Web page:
Wanderlust Wednesday

Travel | Shrine of Our Lady of Guadalupe

August 23, 2017

To celebrate our one year anniversary, my husband and I went to LaCrosse, Wisconsin for the weekend. You might be wondering, Wisconsin? Really?

Well, we decided that for our first anniversary, we wanted to make it a mini-pilgrimage and thank God for the gift of our vocation, for the joys and the struggles & for the invitation to grow and to understand the realities of love and sharing in one life together. We had a year of adjustments, struggles, joys, frustrations, achievements… marriage is a holy job that strips us of our pride and requires us to delve in with sleeves rolled up to learn more about ourselves, each other and the Will of God for our relationship and for our marriage!

We also wanted to be pilgrims on our anniversary to recognize and remember that we are on a journey Heavenward and that this earth is a way to sanctify and help each other to grow in order to become the best versions of ourselves and get to our ultimate destination: Heaven.

David and I spent Sunday at the Shrine of Our Lady of Guadalupe in LaCrosse, WI, and to say that it is a beautiful place is an understatement. The Shrine, the grounds and the gardens are incredible and so peaceful.

When we entered the parking lot, we came across the visitor’s center that houses the shops, cafe, and maps for information about the Shrine. To get to the Shrine itself, it is a ½ mile walk up the winding hill, scattered with beautiful statues and ornate gardens, as well as beautiful views of the hills.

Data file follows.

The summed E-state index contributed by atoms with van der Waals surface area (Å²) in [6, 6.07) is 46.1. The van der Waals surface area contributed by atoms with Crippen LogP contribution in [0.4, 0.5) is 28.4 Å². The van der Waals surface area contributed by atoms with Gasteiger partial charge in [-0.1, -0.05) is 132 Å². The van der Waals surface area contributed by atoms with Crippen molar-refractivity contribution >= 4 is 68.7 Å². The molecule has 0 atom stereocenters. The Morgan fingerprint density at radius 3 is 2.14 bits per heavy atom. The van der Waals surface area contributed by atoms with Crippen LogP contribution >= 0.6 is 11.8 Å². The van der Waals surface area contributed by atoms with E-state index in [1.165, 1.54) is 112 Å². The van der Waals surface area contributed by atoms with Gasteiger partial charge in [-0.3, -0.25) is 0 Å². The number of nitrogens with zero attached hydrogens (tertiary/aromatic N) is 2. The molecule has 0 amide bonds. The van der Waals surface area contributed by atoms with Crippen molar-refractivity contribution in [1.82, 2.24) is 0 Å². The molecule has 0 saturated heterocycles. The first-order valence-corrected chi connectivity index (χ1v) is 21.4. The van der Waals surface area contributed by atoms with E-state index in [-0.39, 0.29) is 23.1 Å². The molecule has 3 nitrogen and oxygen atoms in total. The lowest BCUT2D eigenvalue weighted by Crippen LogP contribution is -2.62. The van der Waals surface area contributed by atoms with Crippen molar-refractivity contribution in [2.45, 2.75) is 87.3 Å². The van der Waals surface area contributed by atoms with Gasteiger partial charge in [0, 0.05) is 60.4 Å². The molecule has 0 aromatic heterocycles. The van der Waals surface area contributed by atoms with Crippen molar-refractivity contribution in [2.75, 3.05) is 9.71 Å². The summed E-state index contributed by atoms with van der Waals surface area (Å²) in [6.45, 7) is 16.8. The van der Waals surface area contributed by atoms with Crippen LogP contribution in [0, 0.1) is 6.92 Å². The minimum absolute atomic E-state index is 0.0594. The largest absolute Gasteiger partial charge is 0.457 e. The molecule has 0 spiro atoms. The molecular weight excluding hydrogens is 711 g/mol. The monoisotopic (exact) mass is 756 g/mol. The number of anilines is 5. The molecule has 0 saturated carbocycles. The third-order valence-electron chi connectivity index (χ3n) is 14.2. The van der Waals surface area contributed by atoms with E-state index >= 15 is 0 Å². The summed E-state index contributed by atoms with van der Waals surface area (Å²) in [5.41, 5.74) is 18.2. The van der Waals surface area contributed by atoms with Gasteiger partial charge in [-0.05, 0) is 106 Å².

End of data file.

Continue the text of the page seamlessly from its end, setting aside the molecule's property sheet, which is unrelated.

On our way up, there is a small building that has stained glass windows and votives everywhere. It’s a quiet spot where individuals send in prayer requests and candles are lit for various petitions. As we sat looking at the structure of votives and taking in the space, it hit me as to how many prayers are going up to Heaven, represented by all the lit candles.

When we arrived at the top of the Shrine, we were in awe at the impeccable stone, architecture, flowers and spaces throughout. It reminded me of California with the architectural designs and the light-colored stone.

We entered into the Shrine and we were greeted by a man who informed us of the Mass and the decision for the Mass to be ad orientem. I didn’t really know what this meant, so he explained and pointed us to a sign that gave us further details about this decision by the Shrine to celebrate the Mass in this way.

The priest offers Mass facing the same direction as the people, because he and the people together are offering worship and sacrifice to God. He is not turning his back on the people to exclude them. Rather, as a Christian community, all are facing ad orientem (i.e. toward the east), waiting in joyful expectation for the coming of our Lord Jesus Christ who will return to judge the living and the dead and the world by fire (Rite of Baptism, 1962).

The early Church determined the position of the altar should be faced Eastward. To quote St. Augustine: “When we rise to pray, we turn East, where Heaven begins. And we do this not because God is there, as if He had moved away from the other directions on earth…, but rather to help us remember to turn our mind towards a higher order, that is, to God.”

We attended the English-speaking Mass and heard a beautiful homily on the importance of the Rosary and investing in prayer time. The priest emphasized the importance of perseverance in prayer and recognizing that love is not a feeling, but it is a choice of the will. To pray, even when we don’t feel anything or feel like it, is an active choice of the will to love Christ no matter what we are feeling or what we would rather be doing in that moment. Prayer is a way to build a relationship with the Lord and to grow in holiness.